Cricketer Jonathan Trott went home early from the Ashes last week citing a stress-related condition.
While the Australian team said they would not use his illness as a sledging opportunity, Trott’s illness is still in the news after a well-known journalist chose to tweet that he did not believe that his retirement from the competition was due to a mental health condition. He has since removed the offending tweets and issued a rapid apology.
Trott’s departure was seen as an example of more openness about mental health issues in sport. Over the years there have been several high profile cases of top level athletes revealing their battles with mental health conditions such as depression. These include Olympic champion Kelly Holmes, fellow cricketer Marcus Trescothick and boxer Ricky Hatton. But are sports people any more vulnerable to mental health conditions than the general population?
It’s certainly true that top-level athletes compete in highly pressured environments and have to deal with particular challenges such as long periods away from home.
But in terms of the research there simply isn’t enough evidence to know if sports people are more prone to mental health conditions than the rest of the population.
This is a relatively new field of research. Traditionally, research has examined sport and physical activity as a means of combating negative mental health, rather than as a potential cause. The potential for physical activity to have a positive impact on mental health is now well established and it is not uncommon for physical activity to be prescribed as a treatment for mild to moderate depression.
Most accounts of mental health issues among sports performers are anecdotal but there is some research out there. A 2011 study of 2067 French elite athletes found that 17% had recently experienced at least one psychological disorder, with females (20.2%) demonstrating a higher incidence than males (15.1%).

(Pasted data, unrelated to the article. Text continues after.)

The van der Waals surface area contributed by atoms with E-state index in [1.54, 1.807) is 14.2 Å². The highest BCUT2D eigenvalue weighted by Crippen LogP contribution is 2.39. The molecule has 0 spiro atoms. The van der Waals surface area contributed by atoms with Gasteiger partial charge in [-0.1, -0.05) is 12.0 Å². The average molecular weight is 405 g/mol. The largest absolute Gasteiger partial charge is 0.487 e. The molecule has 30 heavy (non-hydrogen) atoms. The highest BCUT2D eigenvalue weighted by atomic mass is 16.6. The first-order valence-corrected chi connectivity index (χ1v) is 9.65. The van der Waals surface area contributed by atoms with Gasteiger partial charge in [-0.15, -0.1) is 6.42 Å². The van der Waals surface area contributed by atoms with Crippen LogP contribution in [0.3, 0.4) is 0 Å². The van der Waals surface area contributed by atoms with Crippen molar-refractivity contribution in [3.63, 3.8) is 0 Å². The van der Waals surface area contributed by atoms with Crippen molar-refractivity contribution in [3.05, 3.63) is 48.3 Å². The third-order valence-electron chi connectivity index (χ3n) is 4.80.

In relation to the prevalence of depression, 3.6% of the athletes (2.6% males and 4.9% females) had experienced at least one depressive episode in the last six months, and 11.3% of the athletes (8.7% males and 16.3% females) had experienced at least one depressive episode in their lifetime.
The study suggested that the rates of depression were lower than in the general population, indicating that elite athletes are generally able to cope with the pressures placed upon them. Similarly, research undertaken by Proctor and Boan-Lenzo and Armstrong and Oomen-Early found that among the North American college population, athletes reported lower levels of depression than non-athletes, which indicated that sports participation may have an anti-depressive effect. But this could also be due to a social unacceptability for the athletes to report psychological weakness, which could have biased the results.
One review of the research concluded that, given the inconsistency in findings, depression may be no more or no less likely in athletes compared to non-athletes.
It isn’t clear, then, whether sports performers are more vulnerable or less vulnerable to developing mental health issues than the rest of the population, but what is clear is that mental health issues are relatively common in the population as a whole (one in six adults according to Cooper and Bebbington) and that there is still a stigma attached to mental health. So a high profile sports person speaking publically about their difficulties with mental health can only be a positive thing.